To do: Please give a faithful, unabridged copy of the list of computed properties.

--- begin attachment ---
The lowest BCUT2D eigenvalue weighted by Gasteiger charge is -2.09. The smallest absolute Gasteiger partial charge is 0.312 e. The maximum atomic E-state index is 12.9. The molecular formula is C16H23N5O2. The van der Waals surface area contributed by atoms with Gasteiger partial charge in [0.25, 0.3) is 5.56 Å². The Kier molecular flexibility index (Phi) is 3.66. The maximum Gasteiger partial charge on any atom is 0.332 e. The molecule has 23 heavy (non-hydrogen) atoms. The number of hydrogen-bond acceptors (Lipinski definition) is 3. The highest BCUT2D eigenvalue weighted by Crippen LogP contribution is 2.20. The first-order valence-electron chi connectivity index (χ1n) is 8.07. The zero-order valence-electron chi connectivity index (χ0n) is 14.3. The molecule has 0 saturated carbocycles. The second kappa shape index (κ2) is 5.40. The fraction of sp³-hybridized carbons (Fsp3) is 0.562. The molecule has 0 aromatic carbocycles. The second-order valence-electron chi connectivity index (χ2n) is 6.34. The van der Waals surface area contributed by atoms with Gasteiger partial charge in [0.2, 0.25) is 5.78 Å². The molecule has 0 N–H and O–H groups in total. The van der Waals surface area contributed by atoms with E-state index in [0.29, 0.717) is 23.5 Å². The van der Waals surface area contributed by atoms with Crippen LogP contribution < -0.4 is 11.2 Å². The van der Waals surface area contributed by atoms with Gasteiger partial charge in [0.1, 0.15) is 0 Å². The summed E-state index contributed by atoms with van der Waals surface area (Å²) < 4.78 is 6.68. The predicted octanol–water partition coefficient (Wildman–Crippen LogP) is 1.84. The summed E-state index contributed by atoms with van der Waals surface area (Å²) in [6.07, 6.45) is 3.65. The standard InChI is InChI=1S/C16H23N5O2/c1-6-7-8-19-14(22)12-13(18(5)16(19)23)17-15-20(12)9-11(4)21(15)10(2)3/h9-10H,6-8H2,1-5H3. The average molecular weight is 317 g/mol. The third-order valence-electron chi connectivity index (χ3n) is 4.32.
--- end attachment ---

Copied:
The lowest BCUT2D eigenvalue weighted by Gasteiger charge is -2.09. The smallest absolute Gasteiger partial charge is 0.312 e. The maximum atomic E-state index is 12.9. The molecular formula is C16H23N5O2. The van der Waals surface area contributed by atoms with Gasteiger partial charge in [0.25, 0.3) is 5.56 Å². The Kier molecular flexibility index (Phi) is 3.66. The maximum Gasteiger partial charge on any atom is 0.332 e. The molecule has 23 heavy (non-hydrogen) atoms. The number of hydrogen-bond acceptors (Lipinski definition) is 3. The highest BCUT2D eigenvalue weighted by Crippen LogP contribution is 2.20. The first-order valence-electron chi connectivity index (χ1n) is 8.07. The zero-order valence-electron chi connectivity index (χ0n) is 14.3. The molecule has 0 saturated carbocycles. The second kappa shape index (κ2) is 5.40. The fraction of sp³-hybridized carbons (Fsp3) is 0.562. The molecule has 0 aromatic carbocycles. The second-order valence-electron chi connectivity index (χ2n) is 6.34. The van der Waals surface area contributed by atoms with Gasteiger partial charge in [0.2, 0.25) is 5.78 Å². The molecule has 0 N–H and O–H groups in total. The van der Waals surface area contributed by atoms with E-state index in [0.29, 0.717) is 23.5 Å². The van der Waals surface area contributed by atoms with Crippen LogP contribution < -0.4 is 11.2 Å². The van der Waals surface area contributed by atoms with Gasteiger partial charge in [0.1, 0.15) is 0 Å². The summed E-state index contributed by atoms with van der Waals surface area (Å²) < 4.78 is 6.68. The predicted octanol–water partition coefficient (Wildman–Crippen LogP) is 1.84. The summed E-state index contributed by atoms with van der Waals surface area (Å²) in [6.07, 6.45) is 3.65. The standard InChI is InChI=1S/C16H23N5O2/c1-6-7-8-19-14(22)12-13(18(5)16(19)23)17-15-20(12)9-11(4)21(15)10(2)3/h9-10H,6-8H2,1-5H3. The average molecular weight is 317 g/mol. The third-order valence-electron chi connectivity index (χ3n) is 4.32.